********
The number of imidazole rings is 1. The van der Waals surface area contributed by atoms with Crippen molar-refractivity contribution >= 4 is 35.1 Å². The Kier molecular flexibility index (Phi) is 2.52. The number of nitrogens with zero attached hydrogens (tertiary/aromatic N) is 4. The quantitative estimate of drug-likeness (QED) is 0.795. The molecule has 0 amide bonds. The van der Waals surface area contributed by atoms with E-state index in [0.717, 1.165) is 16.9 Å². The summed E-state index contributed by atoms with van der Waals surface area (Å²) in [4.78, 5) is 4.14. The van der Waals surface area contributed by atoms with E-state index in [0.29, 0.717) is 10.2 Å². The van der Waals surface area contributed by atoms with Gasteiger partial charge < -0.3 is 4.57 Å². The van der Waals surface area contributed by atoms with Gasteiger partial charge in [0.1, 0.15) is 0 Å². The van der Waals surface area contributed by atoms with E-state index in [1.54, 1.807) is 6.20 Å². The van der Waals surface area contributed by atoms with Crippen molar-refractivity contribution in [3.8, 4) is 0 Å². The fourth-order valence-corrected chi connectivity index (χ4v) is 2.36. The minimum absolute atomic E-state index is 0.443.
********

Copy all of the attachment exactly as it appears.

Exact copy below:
The number of imidazole rings is 1. The van der Waals surface area contributed by atoms with Crippen molar-refractivity contribution >= 4 is 35.1 Å². The Kier molecular flexibility index (Phi) is 2.52. The number of nitrogens with zero attached hydrogens (tertiary/aromatic N) is 4. The quantitative estimate of drug-likeness (QED) is 0.795. The molecule has 0 amide bonds. The van der Waals surface area contributed by atoms with E-state index in [0.717, 1.165) is 16.9 Å². The summed E-state index contributed by atoms with van der Waals surface area (Å²) in [4.78, 5) is 4.14. The van der Waals surface area contributed by atoms with E-state index in [0.29, 0.717) is 10.2 Å². The van der Waals surface area contributed by atoms with Gasteiger partial charge < -0.3 is 4.57 Å². The van der Waals surface area contributed by atoms with Gasteiger partial charge in [0.1, 0.15) is 0 Å². The van der Waals surface area contributed by atoms with E-state index in [1.54, 1.807) is 6.20 Å². The van der Waals surface area contributed by atoms with Crippen molar-refractivity contribution in [3.8, 4) is 0 Å². The fourth-order valence-corrected chi connectivity index (χ4v) is 2.36. The minimum absolute atomic E-state index is 0.443.